A phase change or hot melt ink of the type utilized in an ink jet is characteristically solid at room temperature. When heated, the ink will melt to a consistency so as to be jettable. A hot melt ink jet apparatus and method of operation are disclosed in copending application Ser. No. 610,627, filed May 16, 1984, which is assigned to the assignee of this invention. The hot melt ink may be jetted from a variety of apparatus including those disclosed in the aforesaid copending application.

When employing ink in a liquid state, the delivery of the ink is, of course, dictated by the liquid state. Typically, the ink is contained within a closed vessel of some sort prior to delivery to the ink jet. When employing hot melt ink, the solid state nature of the ink suggests different ink delivery techniques.

A variety of techniques have been suggested for delivery of hot melt ink in a solid state to an, ink jet apparatus. Copending application Ser. No. 660,656, filed Oct. 15, 1984, which is assigned to the assignee of this invention, discloses the use of replaceable cartridges of hot melt ink which are heated so as to melt and drain the ink from the cartridge to a suitable reservoir. The feeding of pellets from a carrier or cartridge are disclosed in copending application Ser. No. 660,657, filed Oct. 15, 1984, which is assigned to the assignee of this invention, and copending application Ser. No. 661,922, filed Oct. 16, 1984, which is also assigned to the assignee of this invention. Both of these applications disclose feeding of discreet pellets and the discharging of those pellets into a reservoir where melting may occur. Copending U.S. patent applications Ser. No. 660,655, filed Oct. 15, 1984, now U.S. Pat. No. 4,593,292, Ser. No. 661,701, filed Oct. 16, 1984, and Ser. No. 661,034, filed Oct. 15, 1984 all disclose the feeding of an elongated slab or stick of hot melt ink which is advanced and sequentially melted.

SUMMARY OF THE INVENTION

It is an object of this invention to provide hot melt ink to an ink jet apparatus so as to minimize human intervention.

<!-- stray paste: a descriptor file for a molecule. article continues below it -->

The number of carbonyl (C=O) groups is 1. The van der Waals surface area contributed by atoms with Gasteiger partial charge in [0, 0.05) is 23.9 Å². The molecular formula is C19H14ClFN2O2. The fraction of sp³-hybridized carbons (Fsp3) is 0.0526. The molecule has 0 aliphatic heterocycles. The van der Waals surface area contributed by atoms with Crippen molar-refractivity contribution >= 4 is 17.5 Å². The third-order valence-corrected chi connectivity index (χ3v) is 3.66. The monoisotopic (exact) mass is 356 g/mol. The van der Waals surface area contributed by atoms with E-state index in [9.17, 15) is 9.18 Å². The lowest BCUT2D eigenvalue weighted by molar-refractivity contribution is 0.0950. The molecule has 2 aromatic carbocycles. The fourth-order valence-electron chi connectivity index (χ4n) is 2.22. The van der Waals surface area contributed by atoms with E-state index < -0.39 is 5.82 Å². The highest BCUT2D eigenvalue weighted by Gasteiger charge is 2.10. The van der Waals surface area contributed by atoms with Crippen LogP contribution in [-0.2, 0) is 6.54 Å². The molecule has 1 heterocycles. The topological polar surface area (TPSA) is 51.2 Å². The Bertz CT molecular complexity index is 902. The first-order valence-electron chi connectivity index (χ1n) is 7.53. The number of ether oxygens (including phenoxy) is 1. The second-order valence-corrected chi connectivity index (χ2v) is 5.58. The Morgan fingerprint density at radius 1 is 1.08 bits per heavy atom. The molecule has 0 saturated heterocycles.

It is a further object of this invention to provide hot melt ink to an ink jet apparatus whereby the ink may be sequentially melted so as to avoid deterioration of the ink which might otherwise occur by heating a large volume of ink prior to and for an extended period of time.

It is a further object of this invention to provide a supply of hot melt ink to an ink jet apparatus which is compact and readily stored.

It is a still further object of this invention to provide a supply of hot melt ink to an ink jet apparatus which lends itself to use in a disposable cartridge which may be easily inserted and subsequently removed upon consumption of the hot melt ink within the cartridge.

In accordance with these and other objects of the invention, a preferred embodiment of the method and apparatus advances a flexible web of hot melt ink. Sequential portions of the web are heated as the web is advanced and the heated web melts so as to supply ink in a liquid state to at least one ink jet capable of ejecting droplets of liquid ink from an ink jet orifice.

In a preferred embodiment of the invention, the web of hot melt ink is carried by a spool. The web is unspooled as the web advances. Preferably, the web is incrementally advanced.

In one embodiment of the invention, the web of hot melt ink is not supported by a carrier. This eliminates the necessity to dispose of the carrier. In another embodiment of the invention, the web of ink is supported by another web of material which serves as a carrier. In one particularly preferred embodiment of the invention, the web of ink supported on the carrier comprises a series of segments having air gaps therebetween and each segment is engaged and stopped by the heater prior to melting.

Preferably, the web of hot melt ink is housed within a cartridge which is adapted to be disposable and may comprise a spool for the web of ink. The cartridge may also comprise heating means for heating the web as well as means for driving or advancing the web incrementally.

BRIEF DESCRIPTION OF THE DRAWINGS

FIG. 1 is a perspective view of an ink jet imaging head;

FIG. 2 is a sectional view of the ink jet imaging head of FIG. 1 in combinatin with a hot melt ink supply apparatus embodying the invention;

FIG. 3 is a hot melt ink cartridge representing a preferred embodiment of the invention;

FIG. 4 is a sectinal view with the cartiridge shown in FIG. 3;

FIG. 5 is a sectional view of the cartrige shown in FIG. 4 taken along line 5--5;

FIG. 6 is a sectional view of another cartridge representing another preferred embodiment of the invention;

FIG. 6a is an enlarged fragmentary view of FIG. 6; and